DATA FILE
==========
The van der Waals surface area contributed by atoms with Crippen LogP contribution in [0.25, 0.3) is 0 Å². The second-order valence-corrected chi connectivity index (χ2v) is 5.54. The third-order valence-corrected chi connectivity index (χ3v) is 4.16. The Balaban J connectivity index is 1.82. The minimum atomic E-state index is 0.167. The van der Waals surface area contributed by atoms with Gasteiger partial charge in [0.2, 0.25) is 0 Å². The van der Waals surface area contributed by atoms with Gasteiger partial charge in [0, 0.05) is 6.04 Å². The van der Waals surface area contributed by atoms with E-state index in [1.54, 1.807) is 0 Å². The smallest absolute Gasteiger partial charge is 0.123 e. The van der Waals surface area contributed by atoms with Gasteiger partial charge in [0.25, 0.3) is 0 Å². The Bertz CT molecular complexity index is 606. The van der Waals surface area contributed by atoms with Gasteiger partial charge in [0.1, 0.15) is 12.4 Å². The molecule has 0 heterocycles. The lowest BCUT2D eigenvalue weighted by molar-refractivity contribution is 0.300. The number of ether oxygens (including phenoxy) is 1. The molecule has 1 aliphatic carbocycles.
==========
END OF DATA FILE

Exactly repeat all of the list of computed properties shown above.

The van der Waals surface area contributed by atoms with Crippen LogP contribution in [0.25, 0.3) is 0 Å². The second-order valence-corrected chi connectivity index (χ2v) is 5.54. The third-order valence-corrected chi connectivity index (χ3v) is 4.16. The Balaban J connectivity index is 1.82. The minimum atomic E-state index is 0.167. The van der Waals surface area contributed by atoms with Gasteiger partial charge in [0.2, 0.25) is 0 Å². The van der Waals surface area contributed by atoms with Gasteiger partial charge in [0, 0.05) is 6.04 Å². The van der Waals surface area contributed by atoms with E-state index in [1.54, 1.807) is 0 Å². The smallest absolute Gasteiger partial charge is 0.123 e. The van der Waals surface area contributed by atoms with Gasteiger partial charge in [0.25, 0.3) is 0 Å². The Bertz CT molecular complexity index is 606. The van der Waals surface area contributed by atoms with Gasteiger partial charge in [0.1, 0.15) is 12.4 Å². The molecule has 0 heterocycles. The lowest BCUT2D eigenvalue weighted by molar-refractivity contribution is 0.300. The number of ether oxygens (including phenoxy) is 1. The molecule has 1 aliphatic carbocycles.